The USS Samuel B. Roberts and the Chokai

The Chokai was unleashing withering fire from her forward eight-inch batteries. But her gunners were not targeting the Roberts. They either did not see or did not care about the small ship with the low silhouette. No shells landed near her, though the shells arcing high overhead toward the carriers — or perhaps it was the blasts of the the gun muzzles themselves — buffeted the destroyer escort with their turbulence.

Time seemed to stop, yet before Copeland knew it, the Roberts was just four thousand yards from the cruiser line, a little over two miles, and his three torpedoes were waterborne . . . On the broad ocean’s surface, four thousand yards was point blank range.

TLSOTTCS, p. 254

Skipper Bob Copeland “ordered a hard left rudder, turning the Roberts back through her own smoke and toward the carriers. Down below, Lieutenant Trowbridge brought every pound of steam pressure on line . . . The ship ran past its rated limits, to twenty-eight and a half knots and possibly beyond. As time ran down on the torpedo run — three or four minutes — Copeland indulged himself with a peek astern. Through a gap in the smoke, he was treated to the sight of a streaming column of water and flame rising from below the after-mast of what he took for an Aoba-class cruiser.”

Stay tuned, dear blog readers. Stay tuned.

Chapter Thirty

Don’t worry, dear blog readers, even though it’s taking self FOREVER to get through this book — she has seven books on hold at her local library, but the soonest she can expect any of the seven is 63 days from now, she might as well settle in with TLSOTTCS, at least it’s well-written AND set in the Philippines — this chapter is hilarious.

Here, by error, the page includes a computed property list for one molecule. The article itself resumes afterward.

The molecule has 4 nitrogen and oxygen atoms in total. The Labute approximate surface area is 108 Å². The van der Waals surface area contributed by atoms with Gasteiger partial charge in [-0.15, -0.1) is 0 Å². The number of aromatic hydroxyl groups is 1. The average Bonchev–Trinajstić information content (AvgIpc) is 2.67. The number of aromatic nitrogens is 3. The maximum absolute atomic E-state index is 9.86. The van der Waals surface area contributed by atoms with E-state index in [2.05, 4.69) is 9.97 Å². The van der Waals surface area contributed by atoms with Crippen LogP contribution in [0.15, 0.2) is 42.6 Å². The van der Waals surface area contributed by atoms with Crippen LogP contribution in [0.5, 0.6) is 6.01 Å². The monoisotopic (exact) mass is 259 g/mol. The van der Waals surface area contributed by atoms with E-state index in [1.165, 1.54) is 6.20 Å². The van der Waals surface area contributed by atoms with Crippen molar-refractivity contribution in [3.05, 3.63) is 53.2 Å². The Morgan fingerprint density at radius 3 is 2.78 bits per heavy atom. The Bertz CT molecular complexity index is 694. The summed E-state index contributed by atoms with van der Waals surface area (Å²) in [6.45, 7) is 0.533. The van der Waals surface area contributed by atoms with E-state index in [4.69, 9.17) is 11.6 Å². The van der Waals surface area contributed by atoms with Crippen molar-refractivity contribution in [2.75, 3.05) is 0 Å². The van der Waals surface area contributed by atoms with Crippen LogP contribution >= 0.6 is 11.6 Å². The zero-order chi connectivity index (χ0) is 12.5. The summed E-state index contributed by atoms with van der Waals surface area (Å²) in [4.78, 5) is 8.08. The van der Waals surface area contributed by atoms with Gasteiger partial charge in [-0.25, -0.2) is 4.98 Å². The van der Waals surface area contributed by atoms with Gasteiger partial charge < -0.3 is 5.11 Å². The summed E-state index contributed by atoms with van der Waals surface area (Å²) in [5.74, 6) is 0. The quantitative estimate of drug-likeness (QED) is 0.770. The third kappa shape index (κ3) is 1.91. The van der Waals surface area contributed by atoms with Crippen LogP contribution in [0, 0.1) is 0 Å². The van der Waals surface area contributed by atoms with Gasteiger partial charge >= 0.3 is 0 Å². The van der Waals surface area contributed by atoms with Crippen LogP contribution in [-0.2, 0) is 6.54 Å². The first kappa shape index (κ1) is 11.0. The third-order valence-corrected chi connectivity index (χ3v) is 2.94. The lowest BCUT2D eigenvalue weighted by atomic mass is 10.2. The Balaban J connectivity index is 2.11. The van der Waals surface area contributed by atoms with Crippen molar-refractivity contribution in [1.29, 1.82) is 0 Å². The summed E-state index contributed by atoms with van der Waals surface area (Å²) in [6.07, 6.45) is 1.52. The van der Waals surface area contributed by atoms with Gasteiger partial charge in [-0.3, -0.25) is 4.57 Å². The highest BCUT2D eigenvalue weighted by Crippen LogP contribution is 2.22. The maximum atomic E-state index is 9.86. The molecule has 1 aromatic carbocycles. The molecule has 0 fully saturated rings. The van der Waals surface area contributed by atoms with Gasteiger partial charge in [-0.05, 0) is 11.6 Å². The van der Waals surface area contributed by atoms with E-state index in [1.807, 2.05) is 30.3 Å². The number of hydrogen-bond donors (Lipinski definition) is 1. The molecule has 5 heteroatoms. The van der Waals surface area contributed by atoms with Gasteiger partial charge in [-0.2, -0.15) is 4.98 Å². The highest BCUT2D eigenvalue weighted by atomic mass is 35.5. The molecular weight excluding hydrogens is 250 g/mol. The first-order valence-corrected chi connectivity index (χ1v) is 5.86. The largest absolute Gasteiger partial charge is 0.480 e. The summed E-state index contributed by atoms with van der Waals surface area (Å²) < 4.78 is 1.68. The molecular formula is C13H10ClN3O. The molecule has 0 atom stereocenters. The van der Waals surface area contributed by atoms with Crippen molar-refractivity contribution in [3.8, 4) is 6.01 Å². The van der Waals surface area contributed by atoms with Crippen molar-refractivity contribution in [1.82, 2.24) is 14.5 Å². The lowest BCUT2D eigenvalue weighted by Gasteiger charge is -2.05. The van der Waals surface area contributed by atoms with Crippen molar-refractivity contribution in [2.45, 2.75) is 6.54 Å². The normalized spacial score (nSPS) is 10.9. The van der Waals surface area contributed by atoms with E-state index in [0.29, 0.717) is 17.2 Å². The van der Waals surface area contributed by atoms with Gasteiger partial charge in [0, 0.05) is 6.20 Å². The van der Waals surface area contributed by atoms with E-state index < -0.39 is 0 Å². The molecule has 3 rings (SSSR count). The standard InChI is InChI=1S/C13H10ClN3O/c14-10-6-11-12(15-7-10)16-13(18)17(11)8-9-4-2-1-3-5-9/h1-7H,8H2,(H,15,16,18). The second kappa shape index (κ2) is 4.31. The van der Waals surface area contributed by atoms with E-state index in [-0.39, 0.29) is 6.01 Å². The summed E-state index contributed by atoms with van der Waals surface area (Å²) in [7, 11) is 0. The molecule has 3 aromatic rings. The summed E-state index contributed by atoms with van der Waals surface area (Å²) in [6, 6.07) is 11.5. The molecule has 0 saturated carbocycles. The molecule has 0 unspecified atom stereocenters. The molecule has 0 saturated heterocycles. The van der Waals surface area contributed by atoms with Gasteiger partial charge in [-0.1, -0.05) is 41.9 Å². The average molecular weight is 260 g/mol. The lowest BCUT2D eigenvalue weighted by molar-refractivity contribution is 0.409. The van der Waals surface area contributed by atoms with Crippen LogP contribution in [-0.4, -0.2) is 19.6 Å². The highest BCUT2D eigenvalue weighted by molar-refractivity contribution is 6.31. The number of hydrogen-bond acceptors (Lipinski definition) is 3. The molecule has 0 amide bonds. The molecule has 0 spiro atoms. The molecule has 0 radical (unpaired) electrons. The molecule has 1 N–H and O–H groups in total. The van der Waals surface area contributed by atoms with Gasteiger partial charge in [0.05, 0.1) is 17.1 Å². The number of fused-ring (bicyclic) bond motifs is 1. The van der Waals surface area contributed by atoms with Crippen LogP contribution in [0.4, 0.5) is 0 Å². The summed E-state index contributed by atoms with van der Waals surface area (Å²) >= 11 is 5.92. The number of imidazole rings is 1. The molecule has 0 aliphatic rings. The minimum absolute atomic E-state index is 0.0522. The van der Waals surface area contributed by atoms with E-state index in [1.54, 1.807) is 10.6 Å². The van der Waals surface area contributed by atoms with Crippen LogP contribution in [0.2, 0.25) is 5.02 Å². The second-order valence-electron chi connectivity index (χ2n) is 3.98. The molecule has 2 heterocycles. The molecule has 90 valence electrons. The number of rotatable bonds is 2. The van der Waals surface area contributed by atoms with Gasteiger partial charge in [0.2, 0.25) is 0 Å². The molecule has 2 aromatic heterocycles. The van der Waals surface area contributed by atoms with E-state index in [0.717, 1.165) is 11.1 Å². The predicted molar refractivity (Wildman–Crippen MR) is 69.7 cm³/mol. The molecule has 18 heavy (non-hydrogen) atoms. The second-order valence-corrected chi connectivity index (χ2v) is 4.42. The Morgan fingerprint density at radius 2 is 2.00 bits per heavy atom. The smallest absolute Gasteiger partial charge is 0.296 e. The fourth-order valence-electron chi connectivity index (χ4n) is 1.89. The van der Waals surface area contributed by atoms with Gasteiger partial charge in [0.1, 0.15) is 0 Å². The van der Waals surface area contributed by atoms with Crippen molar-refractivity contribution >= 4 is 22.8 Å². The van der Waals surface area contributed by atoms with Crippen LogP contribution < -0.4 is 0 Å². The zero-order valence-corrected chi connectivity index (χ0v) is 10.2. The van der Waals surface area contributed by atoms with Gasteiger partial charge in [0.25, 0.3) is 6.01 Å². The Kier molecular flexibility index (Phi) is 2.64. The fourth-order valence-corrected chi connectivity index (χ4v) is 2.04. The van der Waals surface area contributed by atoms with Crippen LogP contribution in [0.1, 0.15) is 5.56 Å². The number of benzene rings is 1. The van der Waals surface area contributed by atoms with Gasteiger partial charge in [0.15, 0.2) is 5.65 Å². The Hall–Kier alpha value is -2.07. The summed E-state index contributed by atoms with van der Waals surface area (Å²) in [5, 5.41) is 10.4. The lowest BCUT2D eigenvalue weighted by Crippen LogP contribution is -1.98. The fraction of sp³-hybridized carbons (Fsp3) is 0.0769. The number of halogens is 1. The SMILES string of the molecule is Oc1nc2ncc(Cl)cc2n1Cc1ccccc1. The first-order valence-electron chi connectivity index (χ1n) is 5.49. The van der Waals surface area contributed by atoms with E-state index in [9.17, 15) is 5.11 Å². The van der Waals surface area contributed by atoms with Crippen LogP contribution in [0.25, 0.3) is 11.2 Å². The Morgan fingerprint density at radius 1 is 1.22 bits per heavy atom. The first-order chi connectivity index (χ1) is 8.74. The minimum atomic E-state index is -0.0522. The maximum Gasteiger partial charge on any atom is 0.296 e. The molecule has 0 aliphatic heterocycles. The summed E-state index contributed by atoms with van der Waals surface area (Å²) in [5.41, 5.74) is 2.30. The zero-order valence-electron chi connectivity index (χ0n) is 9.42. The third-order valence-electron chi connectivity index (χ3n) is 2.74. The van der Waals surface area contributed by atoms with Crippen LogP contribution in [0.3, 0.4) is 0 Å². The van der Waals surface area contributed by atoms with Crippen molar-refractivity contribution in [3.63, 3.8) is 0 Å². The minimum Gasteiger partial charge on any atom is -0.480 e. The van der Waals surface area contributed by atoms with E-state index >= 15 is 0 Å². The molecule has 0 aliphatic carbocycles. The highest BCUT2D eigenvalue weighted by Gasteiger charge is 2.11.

We’re following the fate of the USS Heermann under the command of Captain Hathaway, and it’s been tacking here and there across the Pacific like a crazy water bug. An excitable crewmember on the second torpedo mount (Each cruiser had ten torpedoes: five for first attack, another five for second attack) mistakenly released two torpedoes with the first wave, so seven went careering across the waves to its intended target. The first seven had been fired with the aid of mechanical rangefinding, but all seven apparently missed their target, the Haruna. Nevertheless, in a great stroke of luck, the torpedoes that passed the Haruna were now headed straight for the Japanese flagship, the Yamato, which happened to be the command ship of Admiral Kurita. The Yamato had her guns trained on the Heermann and was about to blow it to smithereens when someone noticed three torpedo tracks approaching to starboard. So the Yamato‘s commander ordered a hard turn to port. All of a sudden, two more torpedo tracks were spotted to port, so the Yamato turned again. By this time, there were two parallel tracks of torpedos, and the Yamato was forced to steer between them, a track which led them AWAY from the Heermann. So, uh, yay?

By the time the torpedoes “ceased their pursuit, disappearing into the four-thousand fathom depths of the Philippine Trench,” the Yamato was thirty-thousand yards from the Heermann. Double yay!

Lens-Artists Photo Challenge: Shapes and Designs 2

This is self’s second post on the same Lens-Artists Photo Challenge: Shapes and Designs. Today, she is focusing on architecture.

The London skyline is endlessly fascinating. She took these pictures the last time she was in London, November 2019:

Self has a friend who lives in Manchester. In November 2019, self went to see her, and her friend drove to nearby Liverpool. What fun to walk along the docks! The Museum of Liverpool had a very unusual design.

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